At the risk of alienating every single one of my friends, where the hell have you been?! Have you been to a college lately? Sometimes I feel like all I ever hear about are intersecting identities and oppressions and blah, blah, blah. Sometimes I wonder if I’m really a person, or if I’m just a cascade of labels.

I’m a little afraid to talk about this, because I do know oppression exists (I’m not naïve), and I do strongly support affirmative action (as large groups of similar people tend to make bad decisions). Plus, after all, I possess an alienating medical condition (transsexuality) and a learning disability (ADD), and when these are taken into account by those above me I feel marvelous. I’m just a little sick of the culture around me of amassing identity tags like trading cards.

Once, an event at my school was promoted by a Facebook page waxing poetic about the speaker’s “intersecting identities,” and not a word was given to what she actually does (and for all I know, she does it very well). I’ve had dear friends publish articles ending with self-summaries that begin with a list of countercultural credentials (“Jane is a radical, kinky, queerspawn,” etc.) that reduce us to shipping labels. I’ve heard spoken-word performances consisting entirely of espousing irritation at white people for our stupid white mistakes, recorded solely for the benefit of white people to listen to not as entertainment (I do love a good bit of light-hearted debasement), but as an act of righteous self-flagellation.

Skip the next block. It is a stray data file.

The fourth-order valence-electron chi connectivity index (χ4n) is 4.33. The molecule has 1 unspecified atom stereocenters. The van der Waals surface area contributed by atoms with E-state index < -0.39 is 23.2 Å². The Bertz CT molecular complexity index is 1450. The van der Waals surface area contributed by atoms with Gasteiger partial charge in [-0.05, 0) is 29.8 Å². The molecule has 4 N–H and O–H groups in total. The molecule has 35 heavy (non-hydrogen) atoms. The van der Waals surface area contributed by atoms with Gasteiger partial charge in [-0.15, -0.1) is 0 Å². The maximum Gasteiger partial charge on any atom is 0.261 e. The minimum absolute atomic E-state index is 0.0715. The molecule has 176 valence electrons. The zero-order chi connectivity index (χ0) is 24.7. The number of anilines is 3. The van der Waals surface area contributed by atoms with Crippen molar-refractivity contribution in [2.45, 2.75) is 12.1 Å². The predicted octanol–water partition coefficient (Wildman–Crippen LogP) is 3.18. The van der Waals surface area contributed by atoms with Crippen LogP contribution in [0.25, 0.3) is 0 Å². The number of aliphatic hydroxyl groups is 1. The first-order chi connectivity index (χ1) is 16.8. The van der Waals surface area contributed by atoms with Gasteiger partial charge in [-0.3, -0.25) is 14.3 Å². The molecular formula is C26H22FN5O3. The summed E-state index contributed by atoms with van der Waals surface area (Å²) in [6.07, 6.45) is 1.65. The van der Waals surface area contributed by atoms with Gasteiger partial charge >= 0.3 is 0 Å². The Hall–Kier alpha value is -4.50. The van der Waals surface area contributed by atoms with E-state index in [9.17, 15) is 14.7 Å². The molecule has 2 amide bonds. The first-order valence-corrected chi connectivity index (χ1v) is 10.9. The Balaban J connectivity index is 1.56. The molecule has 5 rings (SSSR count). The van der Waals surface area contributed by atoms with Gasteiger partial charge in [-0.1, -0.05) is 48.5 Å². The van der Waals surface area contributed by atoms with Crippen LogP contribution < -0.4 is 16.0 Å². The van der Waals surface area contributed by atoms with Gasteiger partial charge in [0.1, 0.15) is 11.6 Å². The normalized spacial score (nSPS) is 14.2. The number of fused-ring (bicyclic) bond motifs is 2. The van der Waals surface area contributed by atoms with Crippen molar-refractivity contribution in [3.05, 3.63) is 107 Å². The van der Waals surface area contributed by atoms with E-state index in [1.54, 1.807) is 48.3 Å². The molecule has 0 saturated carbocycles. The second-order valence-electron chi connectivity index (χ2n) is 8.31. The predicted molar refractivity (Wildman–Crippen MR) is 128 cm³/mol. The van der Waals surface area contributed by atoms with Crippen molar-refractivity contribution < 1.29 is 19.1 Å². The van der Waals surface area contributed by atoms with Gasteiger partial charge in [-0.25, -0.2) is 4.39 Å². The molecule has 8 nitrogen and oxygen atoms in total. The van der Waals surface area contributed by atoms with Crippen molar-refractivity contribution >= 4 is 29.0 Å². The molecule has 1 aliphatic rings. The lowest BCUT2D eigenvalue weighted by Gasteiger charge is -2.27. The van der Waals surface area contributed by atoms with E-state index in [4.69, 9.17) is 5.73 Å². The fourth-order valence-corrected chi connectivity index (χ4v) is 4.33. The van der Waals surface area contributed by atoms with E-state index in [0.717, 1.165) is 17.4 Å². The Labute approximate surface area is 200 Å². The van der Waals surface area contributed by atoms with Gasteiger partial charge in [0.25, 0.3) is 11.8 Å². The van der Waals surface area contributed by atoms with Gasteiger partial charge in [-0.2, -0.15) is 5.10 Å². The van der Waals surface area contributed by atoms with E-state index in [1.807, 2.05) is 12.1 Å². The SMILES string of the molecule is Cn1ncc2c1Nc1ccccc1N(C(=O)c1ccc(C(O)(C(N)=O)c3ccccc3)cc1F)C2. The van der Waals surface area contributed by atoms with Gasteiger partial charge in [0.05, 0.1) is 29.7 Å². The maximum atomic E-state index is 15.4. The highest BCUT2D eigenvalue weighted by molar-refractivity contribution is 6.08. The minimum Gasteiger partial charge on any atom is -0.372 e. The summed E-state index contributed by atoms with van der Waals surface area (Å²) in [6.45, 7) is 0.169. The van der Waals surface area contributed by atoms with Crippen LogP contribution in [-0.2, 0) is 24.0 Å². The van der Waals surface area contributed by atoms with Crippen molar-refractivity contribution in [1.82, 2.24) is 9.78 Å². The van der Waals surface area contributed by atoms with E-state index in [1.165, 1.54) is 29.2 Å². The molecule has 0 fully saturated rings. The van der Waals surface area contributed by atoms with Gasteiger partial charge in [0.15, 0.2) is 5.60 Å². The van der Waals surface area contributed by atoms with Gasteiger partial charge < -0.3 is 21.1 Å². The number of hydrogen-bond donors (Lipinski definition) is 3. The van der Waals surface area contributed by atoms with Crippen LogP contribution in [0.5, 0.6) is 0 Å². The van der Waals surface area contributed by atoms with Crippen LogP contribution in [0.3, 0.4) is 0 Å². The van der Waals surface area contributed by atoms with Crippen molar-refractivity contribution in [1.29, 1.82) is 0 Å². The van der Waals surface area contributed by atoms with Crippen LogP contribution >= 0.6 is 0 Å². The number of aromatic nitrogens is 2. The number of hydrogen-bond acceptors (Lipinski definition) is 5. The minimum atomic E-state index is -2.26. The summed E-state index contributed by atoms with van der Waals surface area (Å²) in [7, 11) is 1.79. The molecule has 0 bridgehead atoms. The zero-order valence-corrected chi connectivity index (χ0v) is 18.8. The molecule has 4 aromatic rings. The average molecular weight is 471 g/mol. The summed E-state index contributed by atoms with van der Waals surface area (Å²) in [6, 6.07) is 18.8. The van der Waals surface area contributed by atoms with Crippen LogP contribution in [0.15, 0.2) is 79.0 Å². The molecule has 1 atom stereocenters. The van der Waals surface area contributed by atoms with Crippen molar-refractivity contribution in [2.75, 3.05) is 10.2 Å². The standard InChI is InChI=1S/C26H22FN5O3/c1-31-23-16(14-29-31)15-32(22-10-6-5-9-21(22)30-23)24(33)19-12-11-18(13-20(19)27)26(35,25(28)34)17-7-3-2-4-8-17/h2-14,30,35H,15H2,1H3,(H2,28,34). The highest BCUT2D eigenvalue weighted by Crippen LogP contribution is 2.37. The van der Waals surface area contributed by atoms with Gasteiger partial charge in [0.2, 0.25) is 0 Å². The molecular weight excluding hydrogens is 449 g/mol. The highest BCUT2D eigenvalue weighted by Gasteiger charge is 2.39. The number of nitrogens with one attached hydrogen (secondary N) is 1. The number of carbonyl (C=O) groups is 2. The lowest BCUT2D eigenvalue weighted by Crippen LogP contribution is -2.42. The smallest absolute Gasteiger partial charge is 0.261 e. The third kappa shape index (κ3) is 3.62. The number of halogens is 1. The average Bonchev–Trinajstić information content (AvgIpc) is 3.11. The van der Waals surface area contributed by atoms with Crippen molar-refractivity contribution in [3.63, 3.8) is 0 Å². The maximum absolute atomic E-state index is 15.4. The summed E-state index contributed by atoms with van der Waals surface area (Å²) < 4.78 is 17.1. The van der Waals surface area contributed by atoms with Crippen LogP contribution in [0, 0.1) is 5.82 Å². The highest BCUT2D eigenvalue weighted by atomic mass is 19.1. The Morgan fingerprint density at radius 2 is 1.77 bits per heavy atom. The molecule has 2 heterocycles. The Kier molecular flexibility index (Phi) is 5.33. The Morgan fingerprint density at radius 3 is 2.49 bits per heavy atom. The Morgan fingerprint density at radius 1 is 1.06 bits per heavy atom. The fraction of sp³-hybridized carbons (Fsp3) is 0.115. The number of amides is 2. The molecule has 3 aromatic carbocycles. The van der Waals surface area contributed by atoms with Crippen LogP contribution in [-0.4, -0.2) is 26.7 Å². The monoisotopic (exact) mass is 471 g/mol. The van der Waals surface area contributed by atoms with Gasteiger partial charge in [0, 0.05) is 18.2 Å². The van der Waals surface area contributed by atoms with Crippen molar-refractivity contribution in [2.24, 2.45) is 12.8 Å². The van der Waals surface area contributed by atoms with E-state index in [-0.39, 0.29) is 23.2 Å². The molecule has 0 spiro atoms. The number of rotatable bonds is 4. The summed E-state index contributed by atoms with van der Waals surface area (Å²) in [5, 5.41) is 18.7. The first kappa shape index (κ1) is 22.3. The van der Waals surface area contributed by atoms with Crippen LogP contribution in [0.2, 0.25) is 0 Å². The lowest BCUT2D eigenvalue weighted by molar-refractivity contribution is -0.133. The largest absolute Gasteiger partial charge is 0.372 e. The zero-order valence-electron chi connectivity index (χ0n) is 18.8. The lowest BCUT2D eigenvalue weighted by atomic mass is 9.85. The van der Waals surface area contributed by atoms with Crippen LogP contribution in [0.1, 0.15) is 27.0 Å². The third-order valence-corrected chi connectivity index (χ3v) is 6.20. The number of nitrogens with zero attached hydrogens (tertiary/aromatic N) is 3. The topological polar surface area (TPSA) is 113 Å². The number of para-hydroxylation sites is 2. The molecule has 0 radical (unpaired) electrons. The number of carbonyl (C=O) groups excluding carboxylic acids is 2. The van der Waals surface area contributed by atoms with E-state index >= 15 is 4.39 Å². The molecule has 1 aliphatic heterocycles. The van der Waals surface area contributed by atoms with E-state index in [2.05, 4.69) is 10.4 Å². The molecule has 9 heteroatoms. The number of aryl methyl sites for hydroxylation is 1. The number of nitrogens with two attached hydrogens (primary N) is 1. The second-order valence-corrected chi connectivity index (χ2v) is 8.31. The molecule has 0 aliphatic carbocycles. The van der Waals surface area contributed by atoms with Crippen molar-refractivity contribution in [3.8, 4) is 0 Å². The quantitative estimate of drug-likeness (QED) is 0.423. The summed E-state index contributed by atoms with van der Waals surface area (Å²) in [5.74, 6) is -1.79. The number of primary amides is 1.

And, I’m afraid of this because now I’ve just bestowed myself with yet another label that I can use to cry oppression: tokenization, the process of making someone into a novelty barganing chip, or a trophy of liberal achievement. I’m essentially decrying an act of self-obsession, and obsessing over that sounds even worse; it sounds like an easy way to restart the cycle of self-imposed, righteous, perpetual victimhood. We whine and moan about how oppressed we are, or we boast about how radical and different we are, and none of it gets us any closer to what we want. It’s vain, it’s annoying, it’s shallow, and it’s disgusting. I’m proud of being transsexual; I’m proud of being intelligent; I’m proud of being part Norwegian. I can wrap more into myself, though, than any pompous list by using just one label: Tina.

Perhaps I’m grousing because I feel I don’t fit in; I’ve never found a single community that I feel I adhere most closely to, and so to the time of this writing my blog’s header still simply says “Tina K. Russell, writer and artist.” (Edit: whoops, I forgot that my blog’s current theme doesn’t use a subtitle. Never mind…)  There’s a lot more to me than that, but… I don’t believe that because I hang in young liberal circles that I’m somehow “more unique” (not a valid phrase!) than others. We all have our inner beauty and splendor, and more than I want someone I’ve just met to be impressed by a boastful list of Oppression Achievements, I want them to trust me due to my warmth and candor. I don’t want to limit myself to communities where it’s cool to be a victim. I just want to be… me, and I want other people to see me for me.